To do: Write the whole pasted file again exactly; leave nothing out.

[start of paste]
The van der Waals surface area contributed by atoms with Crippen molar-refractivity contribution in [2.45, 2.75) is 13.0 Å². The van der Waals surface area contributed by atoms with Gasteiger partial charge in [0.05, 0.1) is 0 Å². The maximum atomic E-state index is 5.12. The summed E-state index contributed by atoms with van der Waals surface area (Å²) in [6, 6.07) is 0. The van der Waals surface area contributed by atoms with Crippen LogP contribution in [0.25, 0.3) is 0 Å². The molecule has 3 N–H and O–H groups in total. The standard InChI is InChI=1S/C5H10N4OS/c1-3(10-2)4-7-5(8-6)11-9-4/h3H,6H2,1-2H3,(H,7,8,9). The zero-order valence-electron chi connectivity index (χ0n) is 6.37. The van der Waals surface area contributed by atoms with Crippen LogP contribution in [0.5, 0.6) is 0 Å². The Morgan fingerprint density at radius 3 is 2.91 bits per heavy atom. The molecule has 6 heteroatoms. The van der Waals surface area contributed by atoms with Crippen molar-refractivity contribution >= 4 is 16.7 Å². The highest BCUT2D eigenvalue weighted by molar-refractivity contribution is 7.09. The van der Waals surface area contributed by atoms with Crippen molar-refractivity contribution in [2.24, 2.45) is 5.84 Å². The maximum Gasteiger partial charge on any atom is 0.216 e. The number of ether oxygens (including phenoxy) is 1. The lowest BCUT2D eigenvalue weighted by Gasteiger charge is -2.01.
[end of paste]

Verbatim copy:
The van der Waals surface area contributed by atoms with Crippen molar-refractivity contribution in [2.45, 2.75) is 13.0 Å². The van der Waals surface area contributed by atoms with Gasteiger partial charge in [0.05, 0.1) is 0 Å². The maximum atomic E-state index is 5.12. The summed E-state index contributed by atoms with van der Waals surface area (Å²) in [6, 6.07) is 0. The van der Waals surface area contributed by atoms with Crippen LogP contribution in [0.25, 0.3) is 0 Å². The molecule has 3 N–H and O–H groups in total. The standard InChI is InChI=1S/C5H10N4OS/c1-3(10-2)4-7-5(8-6)11-9-4/h3H,6H2,1-2H3,(H,7,8,9). The zero-order valence-electron chi connectivity index (χ0n) is 6.37. The van der Waals surface area contributed by atoms with Crippen LogP contribution in [0.5, 0.6) is 0 Å². The Morgan fingerprint density at radius 3 is 2.91 bits per heavy atom. The molecule has 6 heteroatoms. The van der Waals surface area contributed by atoms with Crippen molar-refractivity contribution >= 4 is 16.7 Å². The highest BCUT2D eigenvalue weighted by molar-refractivity contribution is 7.09. The van der Waals surface area contributed by atoms with Crippen molar-refractivity contribution in [2.24, 2.45) is 5.84 Å². The maximum Gasteiger partial charge on any atom is 0.216 e. The number of ether oxygens (including phenoxy) is 1. The lowest BCUT2D eigenvalue weighted by Gasteiger charge is -2.01.